Ethiopian Airlines announced Sunday morning that all 157 people on a flight that crashed shortly after takeoff from Addis Ababa, Ethiopia, had been killed.
In the past year, accidents involving passenger planes have killed hundreds — a stark contrast from 2017.
There were no deaths in commercial jet accidents in 2017, making it the safest year on record for commercial air travel. President Trump even sent out a tweet taking credit for airline safety.
But more than 500 people were killed in passenger plane accidents in 2018. Airline safety groups providing the data stress that fatal crashes are nevertheless rare and commercial flights remain one of the safest forms of travel.
The following list shows the foreign deadly air crashes that occurred last year:
February 2018: A Russian plane crashed shortly after taking off from Moscow. The plane was headed to a city near Russia’s border with Kazakhstan. Over 70 people died.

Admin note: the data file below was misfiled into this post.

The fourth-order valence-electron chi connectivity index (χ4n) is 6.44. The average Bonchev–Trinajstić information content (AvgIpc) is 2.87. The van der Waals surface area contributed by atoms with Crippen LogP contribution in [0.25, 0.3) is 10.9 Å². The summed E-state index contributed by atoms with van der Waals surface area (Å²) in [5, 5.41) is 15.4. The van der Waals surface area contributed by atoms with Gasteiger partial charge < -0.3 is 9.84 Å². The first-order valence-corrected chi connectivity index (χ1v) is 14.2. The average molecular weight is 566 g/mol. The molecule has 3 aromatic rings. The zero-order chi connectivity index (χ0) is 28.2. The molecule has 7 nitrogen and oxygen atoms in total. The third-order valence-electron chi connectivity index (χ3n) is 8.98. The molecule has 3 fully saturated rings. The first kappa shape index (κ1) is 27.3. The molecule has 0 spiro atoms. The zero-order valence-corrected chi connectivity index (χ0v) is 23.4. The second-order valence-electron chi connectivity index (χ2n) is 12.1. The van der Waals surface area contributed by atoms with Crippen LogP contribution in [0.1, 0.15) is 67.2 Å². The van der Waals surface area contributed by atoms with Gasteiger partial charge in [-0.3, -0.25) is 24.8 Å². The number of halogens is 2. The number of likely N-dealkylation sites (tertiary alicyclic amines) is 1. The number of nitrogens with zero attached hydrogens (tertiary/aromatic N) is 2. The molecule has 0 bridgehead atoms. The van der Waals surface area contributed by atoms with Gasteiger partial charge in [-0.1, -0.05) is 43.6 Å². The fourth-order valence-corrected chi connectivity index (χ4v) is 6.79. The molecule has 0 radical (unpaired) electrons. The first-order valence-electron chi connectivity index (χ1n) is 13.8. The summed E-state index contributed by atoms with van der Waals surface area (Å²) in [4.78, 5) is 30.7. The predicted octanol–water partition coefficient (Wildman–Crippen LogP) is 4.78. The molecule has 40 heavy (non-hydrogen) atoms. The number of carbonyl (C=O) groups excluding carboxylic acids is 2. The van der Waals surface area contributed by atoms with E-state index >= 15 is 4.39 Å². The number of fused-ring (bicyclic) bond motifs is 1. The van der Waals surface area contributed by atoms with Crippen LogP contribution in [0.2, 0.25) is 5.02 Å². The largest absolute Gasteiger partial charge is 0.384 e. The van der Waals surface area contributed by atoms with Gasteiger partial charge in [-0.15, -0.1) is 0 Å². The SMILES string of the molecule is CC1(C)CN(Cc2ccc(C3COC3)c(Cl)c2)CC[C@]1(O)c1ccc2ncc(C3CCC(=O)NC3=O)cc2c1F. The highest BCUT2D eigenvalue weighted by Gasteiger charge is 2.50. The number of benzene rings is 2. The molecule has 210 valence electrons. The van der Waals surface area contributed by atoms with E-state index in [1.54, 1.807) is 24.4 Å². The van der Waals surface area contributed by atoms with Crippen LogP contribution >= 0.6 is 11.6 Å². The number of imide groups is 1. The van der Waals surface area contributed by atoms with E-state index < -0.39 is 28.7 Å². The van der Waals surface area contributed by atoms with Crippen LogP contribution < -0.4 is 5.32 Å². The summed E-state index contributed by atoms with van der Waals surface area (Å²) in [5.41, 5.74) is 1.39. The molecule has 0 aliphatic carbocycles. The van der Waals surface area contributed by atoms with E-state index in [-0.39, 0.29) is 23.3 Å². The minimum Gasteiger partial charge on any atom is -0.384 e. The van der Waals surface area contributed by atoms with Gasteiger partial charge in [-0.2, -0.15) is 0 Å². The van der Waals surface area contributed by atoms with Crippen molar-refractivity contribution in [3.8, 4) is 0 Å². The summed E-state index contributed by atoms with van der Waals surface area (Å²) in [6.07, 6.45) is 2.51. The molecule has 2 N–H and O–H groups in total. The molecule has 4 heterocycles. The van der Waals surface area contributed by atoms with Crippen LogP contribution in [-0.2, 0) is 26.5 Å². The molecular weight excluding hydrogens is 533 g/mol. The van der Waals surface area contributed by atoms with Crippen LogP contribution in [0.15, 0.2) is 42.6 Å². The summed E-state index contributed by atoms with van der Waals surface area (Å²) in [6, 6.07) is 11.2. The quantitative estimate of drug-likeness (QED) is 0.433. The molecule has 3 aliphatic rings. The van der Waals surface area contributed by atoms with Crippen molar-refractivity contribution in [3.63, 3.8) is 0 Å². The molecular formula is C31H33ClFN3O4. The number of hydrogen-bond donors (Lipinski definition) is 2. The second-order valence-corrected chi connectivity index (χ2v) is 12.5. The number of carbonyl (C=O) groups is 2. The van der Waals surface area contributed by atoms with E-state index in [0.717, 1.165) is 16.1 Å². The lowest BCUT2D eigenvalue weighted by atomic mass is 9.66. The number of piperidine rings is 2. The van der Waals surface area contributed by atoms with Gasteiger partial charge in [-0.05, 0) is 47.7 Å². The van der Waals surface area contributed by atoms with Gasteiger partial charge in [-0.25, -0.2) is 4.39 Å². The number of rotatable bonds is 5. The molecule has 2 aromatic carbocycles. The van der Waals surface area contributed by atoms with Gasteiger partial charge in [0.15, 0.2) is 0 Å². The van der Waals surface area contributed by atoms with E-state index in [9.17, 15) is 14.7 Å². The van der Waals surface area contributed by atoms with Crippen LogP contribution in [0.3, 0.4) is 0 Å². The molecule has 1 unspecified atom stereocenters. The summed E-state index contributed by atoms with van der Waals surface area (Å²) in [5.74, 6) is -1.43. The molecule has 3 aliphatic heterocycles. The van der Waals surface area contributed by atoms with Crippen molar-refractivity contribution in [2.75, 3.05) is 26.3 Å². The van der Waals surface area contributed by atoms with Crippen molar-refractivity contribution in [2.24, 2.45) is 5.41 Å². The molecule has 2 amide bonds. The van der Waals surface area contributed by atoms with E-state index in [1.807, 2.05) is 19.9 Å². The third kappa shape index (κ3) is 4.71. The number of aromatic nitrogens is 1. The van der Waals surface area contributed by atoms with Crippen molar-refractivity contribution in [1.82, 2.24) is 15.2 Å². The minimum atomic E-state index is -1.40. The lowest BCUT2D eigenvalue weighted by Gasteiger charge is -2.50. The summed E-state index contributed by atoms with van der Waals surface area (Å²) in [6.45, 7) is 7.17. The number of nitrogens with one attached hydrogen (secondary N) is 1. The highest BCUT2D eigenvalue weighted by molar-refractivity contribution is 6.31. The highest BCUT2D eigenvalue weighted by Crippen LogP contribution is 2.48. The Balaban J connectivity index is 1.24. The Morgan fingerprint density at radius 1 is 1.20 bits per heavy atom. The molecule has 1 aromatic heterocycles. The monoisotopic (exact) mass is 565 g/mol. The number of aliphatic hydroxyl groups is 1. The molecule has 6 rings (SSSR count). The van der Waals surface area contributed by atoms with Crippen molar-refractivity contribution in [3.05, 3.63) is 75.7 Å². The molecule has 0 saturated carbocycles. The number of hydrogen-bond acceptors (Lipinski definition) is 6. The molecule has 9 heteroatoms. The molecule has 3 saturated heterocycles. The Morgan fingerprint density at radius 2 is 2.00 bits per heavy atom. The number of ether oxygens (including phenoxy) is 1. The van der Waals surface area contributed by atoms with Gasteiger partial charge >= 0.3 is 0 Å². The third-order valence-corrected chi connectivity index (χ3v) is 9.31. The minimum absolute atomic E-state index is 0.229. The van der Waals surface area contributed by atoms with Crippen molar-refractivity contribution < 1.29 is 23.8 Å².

February 2018: Sixty-five people were killed when a twin-engine turboprop flown by Aseman Airlines went down in southern Iran. Later in 2018, the imposition of U.S. sanctions on Iran — including the prohibition on the sale of planes to the country — had some concerned that air travelers in Iran would be at risk because of aging planes and technology.
March 2018: More than 50 people were killed when a US-Bangla Airlines flight from Dhaka, Bangladesh, crashed at the airport in Kathmandu, Nepal’s capital. Investigators attributed the crash to the captain suffering an “emotional breakdown” during the flight.
May 2018: Over 100 people died when a Boeing 737 leased by the Mexican company Damojh to Cuba’s national airline, Cubana, crashed shortly after taking off from Havana.
October 2018: A Boeing 737 Max crashed not long after departing from Jakarta, Indonesia, killing all 189 people onboard. Investigators later found that the plane, part of Lion Air, should never have left the ground. Technical problems had previously been reported.
In March, relatives of some of the victims of the Lion Air crash sued Boeing. The suit points the blame at the new flight-control system on the 737 Max. The Ethiopian Airlines plane that crashed Sunday was the same Boeing 737 Max 8 model.